For the given use-case, the primary way to address the issues related to reliability, as well as redundant processing of video files, is by introducing SQS into the solution stack. SQS offers a secure, durable, and available hosted queue that lets you integrate and decouple distributed software systems and components. SQS locks your messages during processing, so that multiple producers can send and multiple consumers can receive messages at the same time. Using the right combination of delay queues and visibility timeout, you can optimize the solution to address use-cases where the consumer application needs additional time to process messages such as the one in this scenario. Messages are put into the SQS queue via a Lambda function that is triggered when a new video file is uploaded to S3 for processing.

To ensure that the consumer applications running on the video processing instances can scale via an Auto Scaling group, you could use the SQS queue depth (known as the CloudWatch Amazon SQS metric – ApproximateNumberOfMessages) as the underlying metric. However, the issue with using a CloudWatch Amazon SQS metric like ApproximateNumberOfMessagesVisible for target tracking is that the number of messages in the queue might not change proportionally to the size of the Auto Scaling group that processes messages from the queue. An optimized solution would be to use a backlog per instance metric with the target value being the acceptable backlog per instance to maintain.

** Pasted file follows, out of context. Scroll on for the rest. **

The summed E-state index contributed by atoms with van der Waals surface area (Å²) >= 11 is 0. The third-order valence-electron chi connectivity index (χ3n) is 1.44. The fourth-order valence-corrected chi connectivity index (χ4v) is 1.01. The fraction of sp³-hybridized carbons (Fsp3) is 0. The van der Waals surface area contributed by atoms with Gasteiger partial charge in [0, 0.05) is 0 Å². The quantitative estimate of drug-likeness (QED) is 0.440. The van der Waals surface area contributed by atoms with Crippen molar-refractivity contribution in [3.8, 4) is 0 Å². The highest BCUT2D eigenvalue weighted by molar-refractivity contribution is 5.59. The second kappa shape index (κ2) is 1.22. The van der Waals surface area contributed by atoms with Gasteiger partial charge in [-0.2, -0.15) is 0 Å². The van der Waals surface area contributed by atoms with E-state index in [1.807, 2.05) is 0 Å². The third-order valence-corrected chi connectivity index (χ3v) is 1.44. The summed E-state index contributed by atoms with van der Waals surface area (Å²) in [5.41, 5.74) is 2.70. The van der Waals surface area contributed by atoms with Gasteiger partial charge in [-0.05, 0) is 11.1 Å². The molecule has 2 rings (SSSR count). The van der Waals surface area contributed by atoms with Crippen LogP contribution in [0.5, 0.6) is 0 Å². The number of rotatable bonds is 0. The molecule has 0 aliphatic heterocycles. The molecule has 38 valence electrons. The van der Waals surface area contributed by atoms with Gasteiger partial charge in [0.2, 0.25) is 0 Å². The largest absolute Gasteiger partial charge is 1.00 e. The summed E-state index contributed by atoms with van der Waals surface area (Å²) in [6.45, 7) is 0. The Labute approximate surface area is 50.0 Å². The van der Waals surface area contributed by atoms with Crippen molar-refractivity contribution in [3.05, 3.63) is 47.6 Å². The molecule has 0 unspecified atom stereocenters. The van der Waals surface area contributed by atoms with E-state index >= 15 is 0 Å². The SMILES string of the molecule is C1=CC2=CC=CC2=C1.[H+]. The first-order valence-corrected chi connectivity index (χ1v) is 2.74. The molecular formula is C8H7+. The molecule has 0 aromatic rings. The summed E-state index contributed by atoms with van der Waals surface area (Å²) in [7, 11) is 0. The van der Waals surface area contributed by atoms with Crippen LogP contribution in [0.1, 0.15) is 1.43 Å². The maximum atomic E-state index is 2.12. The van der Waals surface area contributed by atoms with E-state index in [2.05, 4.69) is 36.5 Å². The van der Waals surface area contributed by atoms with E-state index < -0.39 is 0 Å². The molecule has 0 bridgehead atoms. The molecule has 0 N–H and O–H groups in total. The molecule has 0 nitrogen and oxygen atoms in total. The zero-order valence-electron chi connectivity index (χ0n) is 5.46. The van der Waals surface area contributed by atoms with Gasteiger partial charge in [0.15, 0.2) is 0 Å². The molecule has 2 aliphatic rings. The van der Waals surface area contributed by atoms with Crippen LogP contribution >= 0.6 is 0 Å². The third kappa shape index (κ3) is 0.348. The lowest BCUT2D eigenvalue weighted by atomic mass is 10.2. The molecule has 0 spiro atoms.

Incorrect options:

Refactor the application to run from Amazon S3 instead of the EFS file system and upload the video files directly to an S3 bucket via an API Gateway based REST API. Configure an S3 trigger to invoke a Lambda function each time a file is uploaded and the Lambda, in turn, processes the video and stores the processed files in another bucket. Leverage CloudWatch Events to trigger an SNS notification to send an in-app notification to the user containing the links to the processed files – API Gateway supports payload size of only up to 10 MB therefore this option is incorrect for the given use-case since you need to support file sizes of up to 1GB for video processing.